With summer quickly fading into fall, many skiers are already starting to feel that familiar excitement of the impending season. For skiers in southern New England, this means wondering if there will be a season at all.
The past two years have been impossibly frustrating for the small mountains of northwest Connecticut, the mid-Hudson Valley in New York, and the Berkshire region of Massachusetts. Unseasonably warm weather and record-low snowfall has left the mountains bare in mid-February and closed by Saint Patrick’s Day.
These conditions have chased even the most devout locals up to the larger mountains of Vermont and New Hampshire, where they sacrifice number of days for better quality skiing.
Unfortunately, with climate change flexing its muscles across the country, these trends appear to only be getting worse. In the coming decades, our lifetime, mountains on the east coast will progressively suffer under shorter seasons with less snow. A 2017 study by Global Environment Change estimates that downhill skiing season lengths will decrease by 50% across North America by 2050 and 80% by 2090. The regions that will be hit the soonest and the hardest will be the southeast, the northeast, and the midwest.
East coast mountains are facing extinction and while small ski mountains grapple with that reality, another dynamic comes into play: the rise of the freeskiers.
Freeskiing is a creature wholly removed from its parent sport. Riders are focused on progression to a manic degree and may concentrate on a single feature for hours or days until a trick is perfected and muscle memory is born. The amount of tricks that can be done on a single feature are near innumerable and even when the mountain is bare, the true crusaders will hike the last patch of snow, just to get that perfect shot for the end-of-season edit.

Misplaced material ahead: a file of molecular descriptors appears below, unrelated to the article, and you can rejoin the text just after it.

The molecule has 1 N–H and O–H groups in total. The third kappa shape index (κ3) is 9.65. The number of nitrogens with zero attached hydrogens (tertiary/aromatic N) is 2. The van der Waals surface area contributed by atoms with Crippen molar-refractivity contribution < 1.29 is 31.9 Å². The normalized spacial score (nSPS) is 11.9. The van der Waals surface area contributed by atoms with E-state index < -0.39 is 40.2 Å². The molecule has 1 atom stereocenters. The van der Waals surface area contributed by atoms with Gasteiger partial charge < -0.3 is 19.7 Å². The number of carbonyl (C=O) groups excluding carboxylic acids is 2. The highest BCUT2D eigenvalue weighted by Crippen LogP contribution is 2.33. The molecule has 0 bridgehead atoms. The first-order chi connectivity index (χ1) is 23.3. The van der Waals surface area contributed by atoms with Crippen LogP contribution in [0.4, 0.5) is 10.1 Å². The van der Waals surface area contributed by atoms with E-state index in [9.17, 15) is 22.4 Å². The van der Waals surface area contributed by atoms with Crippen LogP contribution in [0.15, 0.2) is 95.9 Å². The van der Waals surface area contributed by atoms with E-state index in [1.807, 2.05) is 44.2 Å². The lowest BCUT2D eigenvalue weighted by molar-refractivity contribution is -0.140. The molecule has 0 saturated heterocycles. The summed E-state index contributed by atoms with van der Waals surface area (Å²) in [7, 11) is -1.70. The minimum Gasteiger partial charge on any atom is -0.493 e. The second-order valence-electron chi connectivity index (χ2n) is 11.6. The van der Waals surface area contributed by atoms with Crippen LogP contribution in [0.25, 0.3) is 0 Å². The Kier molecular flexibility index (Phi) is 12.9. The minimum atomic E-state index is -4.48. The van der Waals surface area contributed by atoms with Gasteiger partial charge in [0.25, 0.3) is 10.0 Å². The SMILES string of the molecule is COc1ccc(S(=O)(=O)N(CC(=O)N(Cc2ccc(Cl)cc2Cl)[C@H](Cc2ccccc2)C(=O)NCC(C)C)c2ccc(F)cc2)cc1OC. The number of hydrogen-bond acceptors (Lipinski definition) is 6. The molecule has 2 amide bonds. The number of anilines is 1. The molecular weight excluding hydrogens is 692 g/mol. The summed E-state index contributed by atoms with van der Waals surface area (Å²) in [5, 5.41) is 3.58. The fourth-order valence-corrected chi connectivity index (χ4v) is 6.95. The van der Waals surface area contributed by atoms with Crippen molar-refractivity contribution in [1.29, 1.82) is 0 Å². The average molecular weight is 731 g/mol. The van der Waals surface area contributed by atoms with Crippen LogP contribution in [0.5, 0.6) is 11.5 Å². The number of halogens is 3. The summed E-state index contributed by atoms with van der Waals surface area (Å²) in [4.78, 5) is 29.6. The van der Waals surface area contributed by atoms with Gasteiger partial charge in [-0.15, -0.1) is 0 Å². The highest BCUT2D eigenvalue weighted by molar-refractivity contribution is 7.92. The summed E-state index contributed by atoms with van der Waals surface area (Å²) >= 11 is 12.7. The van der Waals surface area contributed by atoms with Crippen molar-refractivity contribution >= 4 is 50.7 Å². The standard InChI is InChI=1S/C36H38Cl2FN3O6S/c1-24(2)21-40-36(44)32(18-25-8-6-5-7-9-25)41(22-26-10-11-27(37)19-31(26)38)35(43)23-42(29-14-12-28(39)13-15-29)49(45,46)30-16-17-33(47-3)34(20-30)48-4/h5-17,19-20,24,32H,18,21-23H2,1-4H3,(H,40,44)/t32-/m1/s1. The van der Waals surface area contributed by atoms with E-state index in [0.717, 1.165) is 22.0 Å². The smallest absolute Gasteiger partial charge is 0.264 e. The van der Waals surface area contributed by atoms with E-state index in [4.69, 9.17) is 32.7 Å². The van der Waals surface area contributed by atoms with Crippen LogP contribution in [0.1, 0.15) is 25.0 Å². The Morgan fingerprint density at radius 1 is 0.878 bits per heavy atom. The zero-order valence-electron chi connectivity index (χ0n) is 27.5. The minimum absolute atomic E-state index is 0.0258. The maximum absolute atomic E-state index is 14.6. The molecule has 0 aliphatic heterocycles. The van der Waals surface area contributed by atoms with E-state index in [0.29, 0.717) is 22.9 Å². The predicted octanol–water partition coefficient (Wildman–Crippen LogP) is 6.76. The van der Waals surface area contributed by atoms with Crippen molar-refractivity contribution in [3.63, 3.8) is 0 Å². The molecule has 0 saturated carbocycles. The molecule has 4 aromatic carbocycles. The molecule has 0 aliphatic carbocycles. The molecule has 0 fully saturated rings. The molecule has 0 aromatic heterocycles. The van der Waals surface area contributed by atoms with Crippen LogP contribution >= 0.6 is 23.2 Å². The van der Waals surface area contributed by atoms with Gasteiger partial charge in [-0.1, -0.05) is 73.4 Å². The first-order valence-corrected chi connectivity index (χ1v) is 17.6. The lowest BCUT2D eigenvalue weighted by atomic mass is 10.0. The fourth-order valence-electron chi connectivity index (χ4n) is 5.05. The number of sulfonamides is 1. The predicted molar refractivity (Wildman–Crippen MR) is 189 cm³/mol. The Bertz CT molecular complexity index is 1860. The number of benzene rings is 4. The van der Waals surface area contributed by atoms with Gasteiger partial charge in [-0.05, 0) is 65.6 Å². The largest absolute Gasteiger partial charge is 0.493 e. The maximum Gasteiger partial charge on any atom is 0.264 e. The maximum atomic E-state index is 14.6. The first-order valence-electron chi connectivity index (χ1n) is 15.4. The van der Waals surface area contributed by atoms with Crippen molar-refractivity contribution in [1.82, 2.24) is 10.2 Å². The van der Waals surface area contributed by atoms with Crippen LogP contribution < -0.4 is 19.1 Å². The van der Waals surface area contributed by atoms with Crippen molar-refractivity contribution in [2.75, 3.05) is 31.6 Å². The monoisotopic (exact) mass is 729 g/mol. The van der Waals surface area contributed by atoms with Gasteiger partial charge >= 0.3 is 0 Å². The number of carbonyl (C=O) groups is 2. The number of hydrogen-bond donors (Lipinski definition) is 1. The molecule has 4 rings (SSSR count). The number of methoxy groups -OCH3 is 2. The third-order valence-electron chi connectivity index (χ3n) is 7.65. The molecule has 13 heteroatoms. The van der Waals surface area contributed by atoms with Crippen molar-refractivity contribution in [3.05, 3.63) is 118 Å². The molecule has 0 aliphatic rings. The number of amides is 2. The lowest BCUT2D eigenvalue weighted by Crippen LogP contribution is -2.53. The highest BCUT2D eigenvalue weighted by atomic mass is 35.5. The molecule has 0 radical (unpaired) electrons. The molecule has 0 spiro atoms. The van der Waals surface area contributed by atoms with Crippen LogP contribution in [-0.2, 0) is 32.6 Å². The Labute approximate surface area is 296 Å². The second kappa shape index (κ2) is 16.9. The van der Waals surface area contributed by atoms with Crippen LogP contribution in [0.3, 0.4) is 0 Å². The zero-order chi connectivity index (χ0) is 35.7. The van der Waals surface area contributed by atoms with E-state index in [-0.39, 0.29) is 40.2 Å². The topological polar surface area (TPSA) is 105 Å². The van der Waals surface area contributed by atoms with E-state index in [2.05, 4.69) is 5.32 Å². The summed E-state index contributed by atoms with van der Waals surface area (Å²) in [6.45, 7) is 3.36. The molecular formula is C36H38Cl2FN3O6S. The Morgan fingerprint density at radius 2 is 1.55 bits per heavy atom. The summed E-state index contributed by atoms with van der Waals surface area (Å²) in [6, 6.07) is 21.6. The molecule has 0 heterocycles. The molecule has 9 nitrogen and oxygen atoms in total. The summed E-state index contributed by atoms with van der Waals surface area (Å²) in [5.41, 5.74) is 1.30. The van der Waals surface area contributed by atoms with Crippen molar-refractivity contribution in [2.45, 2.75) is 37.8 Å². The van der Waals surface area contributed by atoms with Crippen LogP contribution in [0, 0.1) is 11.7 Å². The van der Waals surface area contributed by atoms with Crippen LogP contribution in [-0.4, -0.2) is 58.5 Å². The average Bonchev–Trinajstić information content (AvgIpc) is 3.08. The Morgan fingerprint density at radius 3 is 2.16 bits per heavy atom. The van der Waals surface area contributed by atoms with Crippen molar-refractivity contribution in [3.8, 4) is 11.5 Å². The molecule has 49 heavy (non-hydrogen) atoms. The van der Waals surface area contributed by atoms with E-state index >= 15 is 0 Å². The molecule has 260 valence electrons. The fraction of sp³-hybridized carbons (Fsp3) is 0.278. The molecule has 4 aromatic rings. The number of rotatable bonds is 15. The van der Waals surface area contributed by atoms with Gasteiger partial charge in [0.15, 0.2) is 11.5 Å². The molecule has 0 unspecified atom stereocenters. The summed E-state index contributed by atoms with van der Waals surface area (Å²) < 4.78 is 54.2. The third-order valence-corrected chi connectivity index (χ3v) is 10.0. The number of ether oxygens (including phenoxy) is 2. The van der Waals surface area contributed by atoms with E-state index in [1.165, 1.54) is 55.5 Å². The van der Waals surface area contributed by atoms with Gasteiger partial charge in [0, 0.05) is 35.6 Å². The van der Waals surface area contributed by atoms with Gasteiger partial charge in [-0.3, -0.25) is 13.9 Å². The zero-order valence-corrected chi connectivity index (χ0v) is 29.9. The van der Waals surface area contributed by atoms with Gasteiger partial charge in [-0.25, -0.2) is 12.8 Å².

Freeskiers are adaptable, monitoring snow conditions and adjusting from feature to feature as the temperature and snow changes. Though the season may shorten and the lifts may stop, freeskiers, like holy pilgrims, will return to the mountains.
The East Coast Slum Parks:
The east coast terrain park is a different beast than its cousin out west. Clean transitions into features, ice-free landings, and professional quality setups are nonexistent south of Mount Snow, Vermont (on a good day).
“There’s just a lot more metal than jumps,” says Chad Snyder, the former terrain park manager at Catamount Ski Area in Hillsdale, NY. “Rails are easier to put in and no matter how well you maintain them, the booters are going to be smaller and harder than anything you see out west.”
Despite the challenges, terrain parks remain inundated with new local riders, looking to progress on what is available to them. These riders don’t wait for the bluebird days to learn new tricks; they don’t have that luxury. Southern New England native Jeff Harvey, who rides for Tribe Snowboards and VESP gloves explains:
“You’ll get rain, you’ll get a flash-freeze, two inches of kitty litter on top of old ass corduroy. But it’s about exploration. You do what you can with it. It’s not going to be peachy and gentle, but on those shitty days you go out with the boys and really find out what kind of rider you truly are.”
No matter the conditions, the terrain park at its core is the place where riders come to congregate and push their limits. It’s a safe zone, where as long as one brings a positive attitude and a mindset of progression, it doesn’t matter what kind of equipment or skills anyone has.